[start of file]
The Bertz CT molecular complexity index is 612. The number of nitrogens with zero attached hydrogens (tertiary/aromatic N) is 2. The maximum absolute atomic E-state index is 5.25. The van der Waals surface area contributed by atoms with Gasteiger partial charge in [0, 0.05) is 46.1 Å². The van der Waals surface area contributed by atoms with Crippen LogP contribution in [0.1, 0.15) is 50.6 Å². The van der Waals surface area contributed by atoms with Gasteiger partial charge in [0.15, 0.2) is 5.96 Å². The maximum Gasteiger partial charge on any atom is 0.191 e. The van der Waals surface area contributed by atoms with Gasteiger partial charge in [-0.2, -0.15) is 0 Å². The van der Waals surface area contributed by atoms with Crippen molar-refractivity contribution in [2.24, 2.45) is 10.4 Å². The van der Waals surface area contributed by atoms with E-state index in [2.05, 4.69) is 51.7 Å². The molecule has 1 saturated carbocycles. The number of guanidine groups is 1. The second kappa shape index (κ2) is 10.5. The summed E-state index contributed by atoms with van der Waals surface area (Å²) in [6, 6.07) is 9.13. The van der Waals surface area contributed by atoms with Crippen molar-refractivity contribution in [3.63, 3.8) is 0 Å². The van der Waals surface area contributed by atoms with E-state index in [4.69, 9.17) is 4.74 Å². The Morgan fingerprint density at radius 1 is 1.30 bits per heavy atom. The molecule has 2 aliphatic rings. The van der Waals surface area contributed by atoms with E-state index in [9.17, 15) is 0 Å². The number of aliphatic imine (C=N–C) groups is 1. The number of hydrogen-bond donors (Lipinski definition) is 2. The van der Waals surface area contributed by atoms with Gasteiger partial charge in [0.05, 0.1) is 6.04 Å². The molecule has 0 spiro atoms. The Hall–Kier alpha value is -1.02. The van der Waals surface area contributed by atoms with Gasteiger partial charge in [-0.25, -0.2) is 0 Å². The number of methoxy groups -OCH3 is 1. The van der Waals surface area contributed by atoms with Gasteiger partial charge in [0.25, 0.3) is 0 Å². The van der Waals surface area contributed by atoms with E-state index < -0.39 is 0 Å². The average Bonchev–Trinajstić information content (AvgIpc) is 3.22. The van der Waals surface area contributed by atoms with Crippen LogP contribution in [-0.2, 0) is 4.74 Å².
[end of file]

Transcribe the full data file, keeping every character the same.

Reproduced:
The Bertz CT molecular complexity index is 612. The number of nitrogens with zero attached hydrogens (tertiary/aromatic N) is 2. The maximum absolute atomic E-state index is 5.25. The van der Waals surface area contributed by atoms with Gasteiger partial charge in [0, 0.05) is 46.1 Å². The van der Waals surface area contributed by atoms with Crippen LogP contribution in [0.1, 0.15) is 50.6 Å². The van der Waals surface area contributed by atoms with Gasteiger partial charge in [0.15, 0.2) is 5.96 Å². The maximum Gasteiger partial charge on any atom is 0.191 e. The van der Waals surface area contributed by atoms with Gasteiger partial charge in [-0.2, -0.15) is 0 Å². The van der Waals surface area contributed by atoms with Crippen molar-refractivity contribution in [2.24, 2.45) is 10.4 Å². The van der Waals surface area contributed by atoms with E-state index in [2.05, 4.69) is 51.7 Å². The molecule has 1 saturated carbocycles. The number of guanidine groups is 1. The second kappa shape index (κ2) is 10.5. The summed E-state index contributed by atoms with van der Waals surface area (Å²) in [6, 6.07) is 9.13. The van der Waals surface area contributed by atoms with Crippen molar-refractivity contribution in [3.63, 3.8) is 0 Å². The van der Waals surface area contributed by atoms with E-state index in [4.69, 9.17) is 4.74 Å². The Morgan fingerprint density at radius 1 is 1.30 bits per heavy atom. The molecule has 2 aliphatic rings. The van der Waals surface area contributed by atoms with E-state index in [9.17, 15) is 0 Å². The number of aliphatic imine (C=N–C) groups is 1. The number of hydrogen-bond donors (Lipinski definition) is 2. The van der Waals surface area contributed by atoms with Gasteiger partial charge in [0.05, 0.1) is 6.04 Å². The molecule has 0 spiro atoms. The Hall–Kier alpha value is -1.02. The van der Waals surface area contributed by atoms with Gasteiger partial charge in [-0.25, -0.2) is 0 Å². The number of methoxy groups -OCH3 is 1. The van der Waals surface area contributed by atoms with Gasteiger partial charge in [0.25, 0.3) is 0 Å². The van der Waals surface area contributed by atoms with E-state index < -0.39 is 0 Å². The average Bonchev–Trinajstić information content (AvgIpc) is 3.22. The van der Waals surface area contributed by atoms with Crippen LogP contribution in [-0.2, 0) is 4.74 Å².